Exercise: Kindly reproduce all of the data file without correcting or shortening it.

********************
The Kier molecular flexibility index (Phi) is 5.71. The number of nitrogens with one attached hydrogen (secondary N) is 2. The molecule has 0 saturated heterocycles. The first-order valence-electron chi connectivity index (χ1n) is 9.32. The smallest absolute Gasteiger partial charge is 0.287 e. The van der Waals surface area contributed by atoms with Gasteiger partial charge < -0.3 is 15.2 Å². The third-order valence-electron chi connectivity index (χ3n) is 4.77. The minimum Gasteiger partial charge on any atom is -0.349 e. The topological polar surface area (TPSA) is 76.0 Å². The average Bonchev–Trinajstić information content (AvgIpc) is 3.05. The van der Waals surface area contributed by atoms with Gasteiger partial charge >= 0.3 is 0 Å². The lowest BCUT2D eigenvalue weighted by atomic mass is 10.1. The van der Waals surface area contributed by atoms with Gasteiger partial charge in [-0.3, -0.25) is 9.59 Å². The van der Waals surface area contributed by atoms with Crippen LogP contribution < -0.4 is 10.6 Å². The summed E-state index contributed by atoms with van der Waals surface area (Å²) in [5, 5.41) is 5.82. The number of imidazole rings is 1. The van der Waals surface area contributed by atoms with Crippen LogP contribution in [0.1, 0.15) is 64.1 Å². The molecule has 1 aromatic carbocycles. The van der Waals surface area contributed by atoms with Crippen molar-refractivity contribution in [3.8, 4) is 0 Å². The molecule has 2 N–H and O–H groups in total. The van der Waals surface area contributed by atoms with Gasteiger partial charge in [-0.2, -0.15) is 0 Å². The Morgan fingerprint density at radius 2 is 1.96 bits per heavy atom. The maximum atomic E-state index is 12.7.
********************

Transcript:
The Kier molecular flexibility index (Phi) is 5.71. The number of nitrogens with one attached hydrogen (secondary N) is 2. The molecule has 0 saturated heterocycles. The first-order valence-electron chi connectivity index (χ1n) is 9.32. The smallest absolute Gasteiger partial charge is 0.287 e. The van der Waals surface area contributed by atoms with Gasteiger partial charge < -0.3 is 15.2 Å². The third-order valence-electron chi connectivity index (χ3n) is 4.77. The minimum Gasteiger partial charge on any atom is -0.349 e. The topological polar surface area (TPSA) is 76.0 Å². The average Bonchev–Trinajstić information content (AvgIpc) is 3.05. The van der Waals surface area contributed by atoms with Gasteiger partial charge >= 0.3 is 0 Å². The lowest BCUT2D eigenvalue weighted by atomic mass is 10.1. The van der Waals surface area contributed by atoms with Gasteiger partial charge in [-0.3, -0.25) is 9.59 Å². The van der Waals surface area contributed by atoms with Crippen LogP contribution < -0.4 is 10.6 Å². The summed E-state index contributed by atoms with van der Waals surface area (Å²) in [5, 5.41) is 5.82. The number of imidazole rings is 1. The van der Waals surface area contributed by atoms with Crippen LogP contribution in [0.1, 0.15) is 64.1 Å². The molecule has 1 aromatic carbocycles. The van der Waals surface area contributed by atoms with Crippen molar-refractivity contribution in [3.8, 4) is 0 Å². The molecule has 2 N–H and O–H groups in total. The van der Waals surface area contributed by atoms with Gasteiger partial charge in [-0.2, -0.15) is 0 Å². The Morgan fingerprint density at radius 2 is 1.96 bits per heavy atom. The maximum atomic E-state index is 12.7.